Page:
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The Pittsburgh cop killer, the radio "hit list," and the right-wing media

Nearly two years before the cold-blooded killing of three Pittsburgh police officers that sent shockwaves across the nation, the accused cop-killer Richard Poplawski recorded an Internet radio show in which he listed people that he wanted to kill -- including "in a random measure a couple of members of the Pittsburgh police."

Poplawski -- along with his best-friend Eddie Perkovic -- recorded the bizarre rant in May 2007 for a crude-obscenity-laden Internet radio broadcast called "The Eddie and P.O. Show". A huge fan of radio shock jocks from  "The Opie and Anthony Show" to later more political hosts like Glenn Beck, Poplawski launched his own radio tirade with praise for the Virginia Tech massacre that had taken place that spring -- "Thirty-three people dead, I'm fairly impressed by that" -- before this:

I want to kill my ex-girlfriend, her mother, her pets, my father, people I don't like, and in a random measure a couple of members of the Pittsburgh police.

23 months later, Poplawski -- a then-unemployed 22-year-old fan of white supremacist Web sites and right-wing talk radio -- did exactly that. On April 4, 2009, when police were called to his house in the middle-class Stanton Heights neighborhood in a domestic quarrel with his mother over a urinating dog, Poplawski allegedly shot and killed the first two officers who responded, then he gunned down a third cop who lived in the neighborhood and responded to the gunfire. He is awaiting trial in 2011.

Earlier this year, Pittsburgh media reported that law enforcement, in its ongoing pre-trial probe of the killings, had learned of and tracked down a copy of the so-called Poplawski "hit list," but what it actually said has not been revealed -- until now.

In January, I spent time in Pittsburgh reporting on the Poplawski case for my new book -- The Backlash: Right-Wing Radicals, High-Def Hucksters and Paranoid Politics in the Age of Obama. That included a long interview with Perkovic -- who was under house arrest for drunk driving and related charges at the time -- during which he played for me a CD copy of the radio show. I have embedded the relevant soundbites -- a very poor quality audio that is a recording of the recording -- at the bottom of the post.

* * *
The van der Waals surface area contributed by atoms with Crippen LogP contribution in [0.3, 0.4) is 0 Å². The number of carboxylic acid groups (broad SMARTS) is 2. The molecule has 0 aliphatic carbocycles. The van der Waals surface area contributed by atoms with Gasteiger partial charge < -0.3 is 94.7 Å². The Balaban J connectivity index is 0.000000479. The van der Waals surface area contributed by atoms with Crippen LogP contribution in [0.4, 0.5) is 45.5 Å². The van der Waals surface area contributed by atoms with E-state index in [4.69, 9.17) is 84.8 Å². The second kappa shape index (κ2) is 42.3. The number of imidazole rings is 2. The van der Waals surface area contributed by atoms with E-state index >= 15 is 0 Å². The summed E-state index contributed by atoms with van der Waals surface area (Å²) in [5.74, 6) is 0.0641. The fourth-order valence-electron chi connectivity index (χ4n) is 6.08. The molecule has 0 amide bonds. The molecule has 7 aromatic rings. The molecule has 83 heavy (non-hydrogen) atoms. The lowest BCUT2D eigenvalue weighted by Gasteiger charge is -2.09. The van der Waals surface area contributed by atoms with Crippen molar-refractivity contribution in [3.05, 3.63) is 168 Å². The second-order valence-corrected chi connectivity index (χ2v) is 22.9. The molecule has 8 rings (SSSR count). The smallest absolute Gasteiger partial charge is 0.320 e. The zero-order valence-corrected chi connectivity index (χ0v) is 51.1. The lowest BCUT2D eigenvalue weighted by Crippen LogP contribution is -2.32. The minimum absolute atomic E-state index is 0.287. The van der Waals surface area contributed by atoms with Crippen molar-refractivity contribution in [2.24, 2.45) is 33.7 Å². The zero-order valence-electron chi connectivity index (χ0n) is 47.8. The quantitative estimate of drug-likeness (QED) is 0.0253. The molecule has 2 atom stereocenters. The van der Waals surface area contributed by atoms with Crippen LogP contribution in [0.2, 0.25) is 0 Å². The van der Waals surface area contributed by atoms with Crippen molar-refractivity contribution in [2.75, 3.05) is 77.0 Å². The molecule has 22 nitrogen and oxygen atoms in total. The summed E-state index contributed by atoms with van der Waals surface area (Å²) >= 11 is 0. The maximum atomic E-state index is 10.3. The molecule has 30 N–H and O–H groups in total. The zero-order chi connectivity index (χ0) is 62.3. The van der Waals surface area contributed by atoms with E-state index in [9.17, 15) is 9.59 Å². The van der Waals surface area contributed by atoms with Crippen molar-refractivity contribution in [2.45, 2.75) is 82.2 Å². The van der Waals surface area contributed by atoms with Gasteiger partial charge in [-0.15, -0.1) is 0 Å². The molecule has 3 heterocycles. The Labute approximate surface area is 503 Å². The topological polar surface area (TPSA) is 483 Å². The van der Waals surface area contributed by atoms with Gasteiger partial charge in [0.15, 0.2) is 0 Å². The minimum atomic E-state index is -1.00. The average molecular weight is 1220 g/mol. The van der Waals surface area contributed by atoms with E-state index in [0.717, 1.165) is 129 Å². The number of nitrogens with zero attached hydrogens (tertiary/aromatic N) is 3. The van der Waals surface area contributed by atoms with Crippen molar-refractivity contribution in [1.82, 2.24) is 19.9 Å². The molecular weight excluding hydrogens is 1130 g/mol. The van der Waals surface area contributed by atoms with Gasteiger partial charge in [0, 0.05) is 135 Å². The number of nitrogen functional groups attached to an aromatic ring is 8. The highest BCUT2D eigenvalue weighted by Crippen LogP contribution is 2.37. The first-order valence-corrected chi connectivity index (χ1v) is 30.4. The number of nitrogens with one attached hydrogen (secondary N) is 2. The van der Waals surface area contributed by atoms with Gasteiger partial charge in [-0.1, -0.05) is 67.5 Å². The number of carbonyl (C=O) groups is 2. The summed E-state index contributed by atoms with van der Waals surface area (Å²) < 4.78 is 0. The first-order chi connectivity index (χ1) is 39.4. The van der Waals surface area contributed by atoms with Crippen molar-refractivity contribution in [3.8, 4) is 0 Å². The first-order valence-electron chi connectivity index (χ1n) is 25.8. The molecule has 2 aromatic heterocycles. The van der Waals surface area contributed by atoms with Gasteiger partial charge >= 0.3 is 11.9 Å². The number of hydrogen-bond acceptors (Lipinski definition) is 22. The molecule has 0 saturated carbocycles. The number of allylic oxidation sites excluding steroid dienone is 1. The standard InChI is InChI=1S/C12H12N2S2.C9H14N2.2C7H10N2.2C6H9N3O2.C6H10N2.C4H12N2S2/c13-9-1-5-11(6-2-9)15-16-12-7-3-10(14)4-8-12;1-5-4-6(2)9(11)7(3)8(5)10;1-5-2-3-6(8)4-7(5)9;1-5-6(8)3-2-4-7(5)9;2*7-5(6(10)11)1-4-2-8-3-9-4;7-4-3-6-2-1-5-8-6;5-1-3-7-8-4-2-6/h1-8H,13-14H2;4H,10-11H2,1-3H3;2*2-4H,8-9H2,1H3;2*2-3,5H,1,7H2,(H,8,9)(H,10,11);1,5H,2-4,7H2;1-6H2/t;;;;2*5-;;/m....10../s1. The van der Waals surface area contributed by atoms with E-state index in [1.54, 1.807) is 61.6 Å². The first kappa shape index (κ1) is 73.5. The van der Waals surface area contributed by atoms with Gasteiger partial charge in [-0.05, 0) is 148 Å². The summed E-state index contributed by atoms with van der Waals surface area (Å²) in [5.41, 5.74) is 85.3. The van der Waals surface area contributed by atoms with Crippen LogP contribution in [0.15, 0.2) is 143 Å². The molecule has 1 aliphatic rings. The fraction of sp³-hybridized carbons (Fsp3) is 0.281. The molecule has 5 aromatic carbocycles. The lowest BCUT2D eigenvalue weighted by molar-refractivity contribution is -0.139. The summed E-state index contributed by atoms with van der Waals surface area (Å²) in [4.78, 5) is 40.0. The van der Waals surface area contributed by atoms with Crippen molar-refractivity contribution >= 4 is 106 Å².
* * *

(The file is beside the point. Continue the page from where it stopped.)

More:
The complete transcript of the intro to the Internet radio show, over blaring heavy metal music -- the start of a roughly 10-minute program, filled with obscenties and built around the mistaken idea that posters plastered near Perkovic's home reading "Eternal Happiness Flying Through the Sky" was a Muslim tribute to 9/11 (in fact it was a public art project) -- is as follows:

Pull the trigger...Pull the trigger...All I have to do is reach the trigger and, Pow!...I plead not guilty...I plead not guilty...I plead not guilty...thirty-three dead, I'm fairly impressed by that....thrity-three people dead, I'm fairly impressed by that...thirty-three people dead, I'm fairly impressed by that....This is f------ doomsday status.

I want to kill my ex-girlfriend, her mother, her pets, my father, people I don't like, and in a random measure a couple of members of the Pittsburgh police.

Poplawski's bizarre rant is another look into the muddled mind of a once-troubled kid who grew into aimless and unemployed young adult who in the final months before the triple cop-killing was increasingly drawn into a world of right-wing conspiracy theories, including the ideas that law officers like the ones who came to his house that April morning might be confiscating guns on behalf of the Obama administration or taking people to so-called "FEMA camps" where Americans would be detained.

Perkovic -- also a radio buff who spoke of his efforts to get a job with XM Satellite Radio -- said that he and his best-friend Poplawski, with their so-called "pirate" radio show on the Internet, were shock-jock wannabes who started out as fanatical fans of the more non-political shock jocks Opie and Anthony, who were once fired for a stunt encouraging people to have sex in New York's St. Patrick's Cathedral.

Poplawski, booted from high school and then Marine boot camp and hit with an order of protection from his ex-girlfriend, went to Florida for a time but returned to Pittsburgh by 2008 and -- unable to hold down or find a job -- spent increasing time on a white supremacist Web site called and increasingly became a fan of political talk radio and conspiracies.

"Rich, like myself, loved Glenn Beck," Perkovic told me, and in the early months of 2009 the issues that animated Poplawski were increasingly the ones  that Beck was talking about he launched his show that January on the Fox News Channel. (The FNC host later confessed: "When we were starting the TV show there are things that I did that I wouldn't do now because I had to be more of an entertainer.")

Most famously, Poplawski embraced discussions by Beck in March 2009 about the possibility of FEMA concentration camps -- and the future accused cop-killer even posted a video online of Beck discussing FEMA with U.S. Rep. Ron Paul. But Poplawski also increasingly talked to friends and family members about the possible collapse of the U.S. monetary system and the need to stockpile food and even toilet paper for a possible socital collapse -- also ideas featured on Beck's program and on more fringe right-wing media.

Later in an affadavit, Poplawski's mother claimed that her son "only liked police when they were not curtailing his constitutional rights, which he was determined to protect."

By then, police officers Eric Guy Kelly, Stephen Mayhle, and Paul Sciullo II were already dead -- victims of a bogus war they did not even know they were fighting.